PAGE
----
Sesame Workshop asks Obama to pull "Big Bird" ad

WASHINGTON, D.C. (BNO NEWS) — The non-profit organization behind Sesame Street has asked the Obama campaign to stop using a new advertisement which portrays Republican presidential candidate Mitt Romney as someone who is more concerned with Big Bird than Wall Street.

The sarcastic video advertisement (, which was released online on Tuesday morning and will air on national cable stations, mocks a comment by Romney during the first presidential debate last week in which he said wants to cut public funding to PBS, which shows the children’s show.

“I’m going to stop the subsidy to PBS. I’m going to stop other things. I like PBS. I love Big Bird. … But I’m not going to keep on spending money on things to borrow money from China to pay for it,” Romney said during the debate, a comment which immediately went viral online and has since dominated the presidential campaigns.

The Obama campaign’s new advertisement opens with pictures of disgraced businessmen Bernard Madoff, Kenneth Lay, and Dennis Kozlowski. “Criminals. Gluttons of greed,” a narrator says of the convicted criminals. “And the evil genius who towered over them? One man has the guts to speak his name.”

The video then shows brief clips of Romney saying “Big Bird” before cutting to a clip of the eight-foot tall bird: “It’s me. Big Bird.”

“Big. Yellow. A menace to our economy. Mitt Romney knows it’s not Wall Street you have to worry about, it’s Sesame Street,” the narrator continues. The video then cuts to a clip of Romney, who says: “I’m going to stop the subsidy to PBS.” The narrator then finishes the ad, saying: “Mitt Romney. Taking on our enemies, no matter where they nest.”

But Sesame Workshop, the non-profit organization behind Sesame Street, called on the Obama campaign to stop using the advertisement. “Sesame Workshop is a nonpartisan, nonprofit organization and we do not endorse candidates or participate in political campaigns,” a statement said. “We have approved no campaign ads, and, as is our general practice, have requested that both campaigns remove Sesame Street characters and trademarks from their campaign materials.”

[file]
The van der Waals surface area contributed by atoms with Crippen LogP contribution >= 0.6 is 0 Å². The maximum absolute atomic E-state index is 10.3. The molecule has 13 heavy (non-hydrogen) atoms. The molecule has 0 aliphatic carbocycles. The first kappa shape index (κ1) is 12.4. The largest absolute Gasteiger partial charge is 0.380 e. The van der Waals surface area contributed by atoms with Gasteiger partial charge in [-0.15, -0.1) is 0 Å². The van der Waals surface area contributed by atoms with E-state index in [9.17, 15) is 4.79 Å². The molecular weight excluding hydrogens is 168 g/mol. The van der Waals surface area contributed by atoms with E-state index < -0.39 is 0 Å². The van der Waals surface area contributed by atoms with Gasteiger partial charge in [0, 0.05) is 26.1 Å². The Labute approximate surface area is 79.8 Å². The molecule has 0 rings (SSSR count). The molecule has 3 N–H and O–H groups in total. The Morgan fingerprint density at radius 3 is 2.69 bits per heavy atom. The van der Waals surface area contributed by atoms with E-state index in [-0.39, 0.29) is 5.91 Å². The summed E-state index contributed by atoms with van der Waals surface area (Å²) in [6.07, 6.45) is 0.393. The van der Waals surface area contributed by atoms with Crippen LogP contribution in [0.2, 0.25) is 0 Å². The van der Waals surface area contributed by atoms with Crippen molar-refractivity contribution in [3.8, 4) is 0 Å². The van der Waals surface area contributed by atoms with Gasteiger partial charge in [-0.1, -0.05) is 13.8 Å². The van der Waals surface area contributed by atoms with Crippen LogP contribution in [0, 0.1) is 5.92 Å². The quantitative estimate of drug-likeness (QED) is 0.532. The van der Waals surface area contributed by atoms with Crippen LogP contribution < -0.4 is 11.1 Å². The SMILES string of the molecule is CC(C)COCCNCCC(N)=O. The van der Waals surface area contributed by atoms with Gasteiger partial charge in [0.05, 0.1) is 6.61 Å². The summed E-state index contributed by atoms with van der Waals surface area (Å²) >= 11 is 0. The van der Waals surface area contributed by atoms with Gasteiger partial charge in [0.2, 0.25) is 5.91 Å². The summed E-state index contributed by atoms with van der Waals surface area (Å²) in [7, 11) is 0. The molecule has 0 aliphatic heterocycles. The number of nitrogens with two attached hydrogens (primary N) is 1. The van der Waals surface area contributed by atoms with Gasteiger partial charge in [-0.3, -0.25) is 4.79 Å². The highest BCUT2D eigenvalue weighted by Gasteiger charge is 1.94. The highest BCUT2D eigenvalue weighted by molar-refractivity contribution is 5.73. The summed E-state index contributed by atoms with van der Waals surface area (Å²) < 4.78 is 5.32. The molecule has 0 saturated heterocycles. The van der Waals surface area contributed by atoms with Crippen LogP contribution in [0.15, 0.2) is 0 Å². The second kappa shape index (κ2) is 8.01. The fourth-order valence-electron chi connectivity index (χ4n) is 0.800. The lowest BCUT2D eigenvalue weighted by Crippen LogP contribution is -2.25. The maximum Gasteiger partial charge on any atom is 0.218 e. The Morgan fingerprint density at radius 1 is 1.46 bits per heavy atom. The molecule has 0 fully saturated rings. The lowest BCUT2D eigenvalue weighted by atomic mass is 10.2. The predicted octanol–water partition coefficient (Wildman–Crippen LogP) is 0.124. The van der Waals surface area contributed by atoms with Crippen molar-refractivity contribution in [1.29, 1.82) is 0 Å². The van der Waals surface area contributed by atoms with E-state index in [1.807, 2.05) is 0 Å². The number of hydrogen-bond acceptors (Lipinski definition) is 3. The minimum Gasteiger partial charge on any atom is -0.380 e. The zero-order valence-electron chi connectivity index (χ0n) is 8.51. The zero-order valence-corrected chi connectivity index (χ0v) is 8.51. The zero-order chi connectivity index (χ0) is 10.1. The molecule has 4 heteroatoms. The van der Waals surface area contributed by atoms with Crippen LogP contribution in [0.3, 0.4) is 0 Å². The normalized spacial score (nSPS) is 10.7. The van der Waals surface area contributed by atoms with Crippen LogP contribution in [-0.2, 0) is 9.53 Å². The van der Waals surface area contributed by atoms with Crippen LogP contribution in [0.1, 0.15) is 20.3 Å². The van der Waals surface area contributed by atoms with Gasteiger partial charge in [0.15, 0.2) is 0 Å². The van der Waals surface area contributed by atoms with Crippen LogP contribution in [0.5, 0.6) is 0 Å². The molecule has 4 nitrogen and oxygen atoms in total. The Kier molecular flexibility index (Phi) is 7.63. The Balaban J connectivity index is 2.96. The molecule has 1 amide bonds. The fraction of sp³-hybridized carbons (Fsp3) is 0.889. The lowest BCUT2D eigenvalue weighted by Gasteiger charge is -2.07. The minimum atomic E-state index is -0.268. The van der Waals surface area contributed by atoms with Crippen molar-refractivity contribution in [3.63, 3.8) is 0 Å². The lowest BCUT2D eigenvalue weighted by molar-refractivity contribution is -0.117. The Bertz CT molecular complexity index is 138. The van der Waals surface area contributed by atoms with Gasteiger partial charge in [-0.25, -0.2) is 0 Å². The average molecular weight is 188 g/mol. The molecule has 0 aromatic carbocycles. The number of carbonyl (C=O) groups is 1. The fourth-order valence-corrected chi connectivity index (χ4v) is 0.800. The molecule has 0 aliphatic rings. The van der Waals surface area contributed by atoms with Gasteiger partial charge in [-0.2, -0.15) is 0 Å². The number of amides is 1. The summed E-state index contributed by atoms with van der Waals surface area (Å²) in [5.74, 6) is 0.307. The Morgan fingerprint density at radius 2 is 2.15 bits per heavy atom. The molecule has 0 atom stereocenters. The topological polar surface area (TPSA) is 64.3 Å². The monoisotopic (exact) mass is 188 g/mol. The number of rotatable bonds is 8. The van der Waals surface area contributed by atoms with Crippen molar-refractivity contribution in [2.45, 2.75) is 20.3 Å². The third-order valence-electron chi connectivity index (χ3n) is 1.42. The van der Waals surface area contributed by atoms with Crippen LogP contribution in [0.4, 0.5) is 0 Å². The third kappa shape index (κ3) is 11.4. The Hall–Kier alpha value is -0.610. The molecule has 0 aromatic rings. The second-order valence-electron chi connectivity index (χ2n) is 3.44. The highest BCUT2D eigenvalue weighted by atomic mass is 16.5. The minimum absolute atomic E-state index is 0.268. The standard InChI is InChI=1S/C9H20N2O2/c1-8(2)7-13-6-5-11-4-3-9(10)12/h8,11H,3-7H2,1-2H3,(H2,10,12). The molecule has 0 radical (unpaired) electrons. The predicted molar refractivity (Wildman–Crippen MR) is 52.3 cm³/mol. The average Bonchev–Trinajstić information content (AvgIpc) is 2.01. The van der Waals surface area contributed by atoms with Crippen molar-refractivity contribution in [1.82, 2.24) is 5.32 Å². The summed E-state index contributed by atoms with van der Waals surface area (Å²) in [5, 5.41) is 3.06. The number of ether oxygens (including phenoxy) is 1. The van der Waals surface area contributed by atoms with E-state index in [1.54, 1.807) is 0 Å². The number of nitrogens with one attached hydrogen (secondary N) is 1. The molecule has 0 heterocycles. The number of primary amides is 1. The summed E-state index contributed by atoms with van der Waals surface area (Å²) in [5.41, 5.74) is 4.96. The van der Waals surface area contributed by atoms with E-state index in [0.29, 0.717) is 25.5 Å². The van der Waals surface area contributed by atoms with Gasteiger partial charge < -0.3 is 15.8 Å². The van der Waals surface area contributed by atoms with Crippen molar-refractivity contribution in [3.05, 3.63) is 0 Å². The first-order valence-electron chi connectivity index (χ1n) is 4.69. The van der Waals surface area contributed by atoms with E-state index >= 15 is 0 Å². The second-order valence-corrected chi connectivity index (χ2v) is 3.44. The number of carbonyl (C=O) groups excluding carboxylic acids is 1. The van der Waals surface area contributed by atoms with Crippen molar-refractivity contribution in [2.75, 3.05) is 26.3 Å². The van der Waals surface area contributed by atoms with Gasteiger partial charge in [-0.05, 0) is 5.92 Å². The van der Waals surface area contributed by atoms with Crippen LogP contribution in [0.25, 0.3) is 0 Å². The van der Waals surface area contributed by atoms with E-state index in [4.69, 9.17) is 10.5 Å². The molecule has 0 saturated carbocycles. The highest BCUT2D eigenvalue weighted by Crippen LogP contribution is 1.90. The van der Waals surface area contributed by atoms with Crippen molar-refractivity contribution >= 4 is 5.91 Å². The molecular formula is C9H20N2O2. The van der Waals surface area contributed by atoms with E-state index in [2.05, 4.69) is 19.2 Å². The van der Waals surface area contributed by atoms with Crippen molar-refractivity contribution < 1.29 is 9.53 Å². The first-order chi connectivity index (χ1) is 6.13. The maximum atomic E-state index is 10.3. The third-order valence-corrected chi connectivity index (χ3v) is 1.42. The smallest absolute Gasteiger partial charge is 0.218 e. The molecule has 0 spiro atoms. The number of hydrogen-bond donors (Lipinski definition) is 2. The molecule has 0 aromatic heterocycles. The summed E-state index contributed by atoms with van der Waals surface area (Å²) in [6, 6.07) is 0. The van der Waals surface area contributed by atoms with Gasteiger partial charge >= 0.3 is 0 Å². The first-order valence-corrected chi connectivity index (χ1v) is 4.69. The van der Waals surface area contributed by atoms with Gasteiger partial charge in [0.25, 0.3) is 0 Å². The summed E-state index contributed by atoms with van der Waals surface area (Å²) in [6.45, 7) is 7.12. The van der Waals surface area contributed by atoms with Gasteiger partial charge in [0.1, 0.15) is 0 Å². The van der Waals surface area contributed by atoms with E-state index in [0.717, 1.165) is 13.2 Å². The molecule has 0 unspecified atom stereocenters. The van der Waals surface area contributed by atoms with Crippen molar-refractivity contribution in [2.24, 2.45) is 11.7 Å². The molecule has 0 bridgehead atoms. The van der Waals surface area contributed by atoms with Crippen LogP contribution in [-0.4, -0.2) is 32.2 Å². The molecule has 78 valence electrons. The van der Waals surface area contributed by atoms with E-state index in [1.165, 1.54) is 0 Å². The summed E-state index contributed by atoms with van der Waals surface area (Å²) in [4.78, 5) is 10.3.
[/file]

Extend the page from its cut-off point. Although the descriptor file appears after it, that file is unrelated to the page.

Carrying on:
Obama campaign spokeswoman Jen Psaki said they are reviewing the request but defended the ad. “While President Obama passed historic Wall Street reform to hold big banks accountable and give consumers tools to make informed decisions for themselves, his opponent, Mitt Romney, has shown true conviction by vowing to take down Big Bird and keep Sesame Street under control,” the campaign said.

The campaign added: “Attacking one of America’s favorite feathered friends has become a staple of Mitt Romney’s stump speech, and was featured in his dramatic debate performance. But even on issues as seemingly simple as 8-foot tall talking birds and early childhood education, Mitt Romney’s rhetoric is out of touch with the facts. When asked how he would cut the deficit, Romney’s answer is to eliminate PBS and Sesame Street – an absurd solution. You would need to cut PBS more than 1,000 times to fill the hole in Romney’s budget promises!”

Meanwhile, Romney criticized Obama for continuing to bring up Big Bird. “You have to scratch your head when the president spends the last week talking about saving Big Bird,” he told supporters in Iowa on Tuesday. “I actually think we need to have a president who talks about saving the American people and saving good jobs and saving our future and also saving the family farm.”

Obama’s performance during the debate last week has been widely criticized as lacklustre, and a Gallup poll released on Tuesday showed that Romney holds a slight edge over Obama – 49 percent to 47 percent – in the poll’s initial likely voter estimate. Preferences tilt the opposite way among registered voters, 49 percent to 46 percent in Obama’s favor.

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